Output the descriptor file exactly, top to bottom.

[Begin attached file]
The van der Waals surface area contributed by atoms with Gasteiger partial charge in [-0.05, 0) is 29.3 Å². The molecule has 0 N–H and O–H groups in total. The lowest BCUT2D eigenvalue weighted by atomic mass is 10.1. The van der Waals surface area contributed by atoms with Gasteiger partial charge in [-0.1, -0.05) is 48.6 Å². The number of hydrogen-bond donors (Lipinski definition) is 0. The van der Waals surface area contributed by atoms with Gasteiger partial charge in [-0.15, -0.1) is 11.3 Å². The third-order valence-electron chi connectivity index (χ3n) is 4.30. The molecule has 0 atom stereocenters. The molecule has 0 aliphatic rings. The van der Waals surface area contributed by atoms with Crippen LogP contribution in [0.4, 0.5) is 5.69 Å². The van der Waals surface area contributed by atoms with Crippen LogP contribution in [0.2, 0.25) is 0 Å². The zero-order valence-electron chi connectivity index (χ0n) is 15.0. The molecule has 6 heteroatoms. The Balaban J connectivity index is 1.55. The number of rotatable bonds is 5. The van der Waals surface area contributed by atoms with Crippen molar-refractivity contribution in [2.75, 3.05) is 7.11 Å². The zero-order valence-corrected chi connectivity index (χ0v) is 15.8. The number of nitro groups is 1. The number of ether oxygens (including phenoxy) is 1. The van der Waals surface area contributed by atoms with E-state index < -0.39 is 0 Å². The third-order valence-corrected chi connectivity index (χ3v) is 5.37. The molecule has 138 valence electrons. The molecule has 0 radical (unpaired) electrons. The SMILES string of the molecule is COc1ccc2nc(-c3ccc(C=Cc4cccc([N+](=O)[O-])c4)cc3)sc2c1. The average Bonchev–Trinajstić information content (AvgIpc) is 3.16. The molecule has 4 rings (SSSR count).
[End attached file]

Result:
The van der Waals surface area contributed by atoms with Gasteiger partial charge in [-0.05, 0) is 29.3 Å². The molecule has 0 N–H and O–H groups in total. The lowest BCUT2D eigenvalue weighted by atomic mass is 10.1. The van der Waals surface area contributed by atoms with Gasteiger partial charge in [-0.1, -0.05) is 48.6 Å². The number of hydrogen-bond donors (Lipinski definition) is 0. The van der Waals surface area contributed by atoms with Gasteiger partial charge in [-0.15, -0.1) is 11.3 Å². The third-order valence-electron chi connectivity index (χ3n) is 4.30. The molecule has 0 atom stereocenters. The molecule has 0 aliphatic rings. The van der Waals surface area contributed by atoms with Crippen LogP contribution in [0.4, 0.5) is 5.69 Å². The van der Waals surface area contributed by atoms with Crippen LogP contribution in [0.2, 0.25) is 0 Å². The zero-order valence-electron chi connectivity index (χ0n) is 15.0. The molecule has 6 heteroatoms. The Balaban J connectivity index is 1.55. The number of rotatable bonds is 5. The van der Waals surface area contributed by atoms with Crippen molar-refractivity contribution in [2.75, 3.05) is 7.11 Å². The zero-order valence-corrected chi connectivity index (χ0v) is 15.8. The number of nitro groups is 1. The number of ether oxygens (including phenoxy) is 1. The van der Waals surface area contributed by atoms with E-state index < -0.39 is 0 Å². The third-order valence-corrected chi connectivity index (χ3v) is 5.37. The molecule has 138 valence electrons. The molecule has 0 radical (unpaired) electrons. The SMILES string of the molecule is COc1ccc2nc(-c3ccc(C=Cc4cccc([N+](=O)[O-])c4)cc3)sc2c1. The average Bonchev–Trinajstić information content (AvgIpc) is 3.16. The molecule has 4 rings (SSSR count).